On 21 September 2006, the German Metalworkers’ Union (Industriegewerkschaft Metall, IG Metall [1]) and the employers’ association for the German steel industry (Arbeitgeberverband Stahl [2]) agreed on a new package of collective agreements, covering some 85,000 employees in the northwestern German steel industry of North Rhine-Westphalia, Lower Saxony and Bremen. Agreement was reached following a series of short warning strikes involving some 19,000 employees. [1] [2]
  • Low qualification levels an obstacle to economic competitiveness

    Bulgaria’s largest employer organisation – the Bulgarian Industrial Association (BIA [1]) – has highlighted how the low qualification levels among workers constitutes one of the most severe problems facing the Bulgarian economy, particularly in light of the fact that this situation appears to have worsened over the years. Moreover, surveys reveal that demand greatly exceeds supply not only of blue-collar workers – for example, turners, millers, welders and builders – but also of managerial level employees. [1]
  • Increase in low-wage ‘marginal’ part-time jobs

    While international comparisons in the mid 1990s classified Germany in the group of countries with a low level of wage dispersion, the European Commission’s 2004 employment report (742Kb, PDF) [1] shows the proportion of low-wage jobs in Germany to be above the EU average. Opportunities for low-wage workers to obtain a better paid job are also shown to be below the EU average. [1]
  • Employees’ attitudes towards working time regulations

    In late 2005, the Lithuanian Free Market Institute (Lietuvos laisvosios rinkos institutas, LLRI [1]) carried out a ‘Survey of employees’ attitudes [2]’ focusing on the views of employees towards a variety of issues concerning employment relations. The research aimed to determine how employees evaluated relations with employers, the regulation of working time and remuneration levels for extra hours worked outside the legal weekly working hours. It also looked at the attitudes of workers towards breaches of labour law in Lithuania. Results of the study were presented in March 2006. [1] [2]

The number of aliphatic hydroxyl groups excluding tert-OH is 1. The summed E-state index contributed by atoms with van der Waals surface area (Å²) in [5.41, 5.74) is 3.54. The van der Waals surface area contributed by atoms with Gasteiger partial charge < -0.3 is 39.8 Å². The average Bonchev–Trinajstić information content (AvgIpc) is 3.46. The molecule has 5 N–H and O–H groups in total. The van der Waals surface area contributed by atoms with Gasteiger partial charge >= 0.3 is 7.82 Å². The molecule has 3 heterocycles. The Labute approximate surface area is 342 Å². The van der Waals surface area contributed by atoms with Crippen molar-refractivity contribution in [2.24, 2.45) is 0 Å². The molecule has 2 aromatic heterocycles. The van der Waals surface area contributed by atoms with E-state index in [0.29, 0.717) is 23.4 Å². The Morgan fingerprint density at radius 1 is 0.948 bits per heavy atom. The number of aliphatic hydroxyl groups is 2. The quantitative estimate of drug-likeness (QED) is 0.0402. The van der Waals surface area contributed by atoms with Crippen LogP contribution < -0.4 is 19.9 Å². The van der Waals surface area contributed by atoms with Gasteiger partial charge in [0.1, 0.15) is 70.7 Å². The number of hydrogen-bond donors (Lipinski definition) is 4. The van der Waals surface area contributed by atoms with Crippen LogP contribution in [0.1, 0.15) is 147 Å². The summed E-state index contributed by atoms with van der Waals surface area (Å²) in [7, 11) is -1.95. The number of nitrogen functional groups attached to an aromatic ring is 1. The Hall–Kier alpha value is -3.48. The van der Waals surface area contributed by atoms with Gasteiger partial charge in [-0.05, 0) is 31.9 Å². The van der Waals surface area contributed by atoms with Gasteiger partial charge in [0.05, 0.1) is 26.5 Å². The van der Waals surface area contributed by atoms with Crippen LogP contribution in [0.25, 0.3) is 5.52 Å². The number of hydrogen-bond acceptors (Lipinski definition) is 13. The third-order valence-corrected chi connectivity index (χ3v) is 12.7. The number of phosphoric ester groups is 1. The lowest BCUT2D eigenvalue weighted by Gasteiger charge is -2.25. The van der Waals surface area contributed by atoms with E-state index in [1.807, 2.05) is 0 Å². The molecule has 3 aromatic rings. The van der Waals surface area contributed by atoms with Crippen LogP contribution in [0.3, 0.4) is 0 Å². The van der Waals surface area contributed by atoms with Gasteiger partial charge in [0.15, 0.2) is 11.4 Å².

• Impact of income on childcare and work–life balance

    To combine work and family life represents a highly complex task for families with young children, in particular for working parents with children below school age. Working parents face challenges in relation to their work, such as forced part-time work [1], shift and weekend work, as well as in relation to the cost of childcare [2]. In addition, opening hours of childcare facilities for young children also influence the type of childcare chosen by working parents. [1] [2]
  • Participation of workers in education and training

    The Slovenian Institute for Adult Education (Andragoški center Republike Slovenije, SIAE [1]) has carried out several projects on adult literacy and adult participation in education programmes. The latest data on adult participation in education was collected in 2004 in the framework of the project entitled /Achieving strategic goals of adult education by 2010 – Studying patterns of adult participation in education/. The survey was conducted among a representative sample of the Slovenian population aged from 16 to 65 years. [1]